Although based on the real Frankfurt Auschwitz trials (1963 to 1965), Labyrinth of lies rearranges some of the facts. During that trial 22 defendants were charged under German criminal law for their roles in the Holocaust. The main character is fictitious prosecutor Johann Radmann (Alexander Fehling). The writers created Radmann from three of the real prosecutors who worked on the trial. It all starts in 1958 when journalist Thomas Gnielka (André Szymanski) gets Radmann in touch with Jewish concentration camp survivor Simon Kirsch (Johannes Krisch). Simon Kirsch is convinced he has found one of his persecutors now working as a teacher. Radmann’s boss is District Attorney Fritz Bauer who was the real DA in charge of the Frankfurt Auschwitz trials. Bauer is played by late German actor Gert Voss who died in 2014 at 72. Labyrinth of lies is his last film. German authorities are no help and they refuse to reveal their lists of former SS officers. From an American officer Radmann gets a list of 8,000 names. After hundreds of gruelling interviews with camp survivors, Radmann, his secretary (Hansi Jochmann) and Gnielka have to find the whereabouts of the guilty. With no computers, they have to go through pages and pages of phone books from all over Germany. understandably, not everyone are happy as the trial is bound to dig up secrets and skeletons. At some point the lawyer thinks he might be able to get Dr. Josef Mengele, but with no success. Radmann finds that even in his family and some people very close to him there were SS officers. In fact, the whole country is in denial even twenty-years after the end of the war. Labyrinth of lies is director Giulio Ricciarelli’s first film, and it is interesting because it tells a story that has never been told from this particular angle. But I find it is too conventional and its narrative style too cold to be really compelling. I am happy I saw it, but would not see it a second time.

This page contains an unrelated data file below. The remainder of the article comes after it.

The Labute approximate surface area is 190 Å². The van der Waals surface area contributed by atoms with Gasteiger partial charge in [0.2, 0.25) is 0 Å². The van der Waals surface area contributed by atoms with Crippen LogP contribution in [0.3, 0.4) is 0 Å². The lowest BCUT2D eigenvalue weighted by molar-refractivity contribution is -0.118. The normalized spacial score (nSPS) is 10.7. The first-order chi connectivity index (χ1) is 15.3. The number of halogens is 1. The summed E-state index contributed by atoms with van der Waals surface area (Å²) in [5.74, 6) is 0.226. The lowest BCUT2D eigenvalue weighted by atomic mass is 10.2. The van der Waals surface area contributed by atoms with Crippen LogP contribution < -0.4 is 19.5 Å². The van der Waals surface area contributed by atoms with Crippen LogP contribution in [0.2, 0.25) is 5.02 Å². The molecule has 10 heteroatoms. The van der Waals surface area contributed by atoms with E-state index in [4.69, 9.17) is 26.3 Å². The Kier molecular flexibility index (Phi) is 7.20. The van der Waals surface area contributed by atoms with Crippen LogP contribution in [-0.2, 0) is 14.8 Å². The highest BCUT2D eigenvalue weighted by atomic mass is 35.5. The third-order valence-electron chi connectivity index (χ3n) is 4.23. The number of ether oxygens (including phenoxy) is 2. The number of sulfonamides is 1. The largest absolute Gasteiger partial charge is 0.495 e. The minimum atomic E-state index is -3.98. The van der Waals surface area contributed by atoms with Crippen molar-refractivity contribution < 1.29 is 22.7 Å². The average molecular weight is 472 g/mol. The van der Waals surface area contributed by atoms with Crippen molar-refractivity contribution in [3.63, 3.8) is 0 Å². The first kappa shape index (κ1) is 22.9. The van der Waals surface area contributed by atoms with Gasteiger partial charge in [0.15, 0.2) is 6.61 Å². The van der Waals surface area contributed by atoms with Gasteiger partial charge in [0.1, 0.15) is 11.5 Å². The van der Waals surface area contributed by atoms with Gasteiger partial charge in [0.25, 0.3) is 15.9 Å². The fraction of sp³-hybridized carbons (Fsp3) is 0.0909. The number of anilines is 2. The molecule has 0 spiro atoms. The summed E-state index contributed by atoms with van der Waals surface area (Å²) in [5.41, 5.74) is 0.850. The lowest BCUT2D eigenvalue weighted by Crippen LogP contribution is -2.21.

Labyrinth of lies (Im labyrinth des schweigens)
In German with English subtitles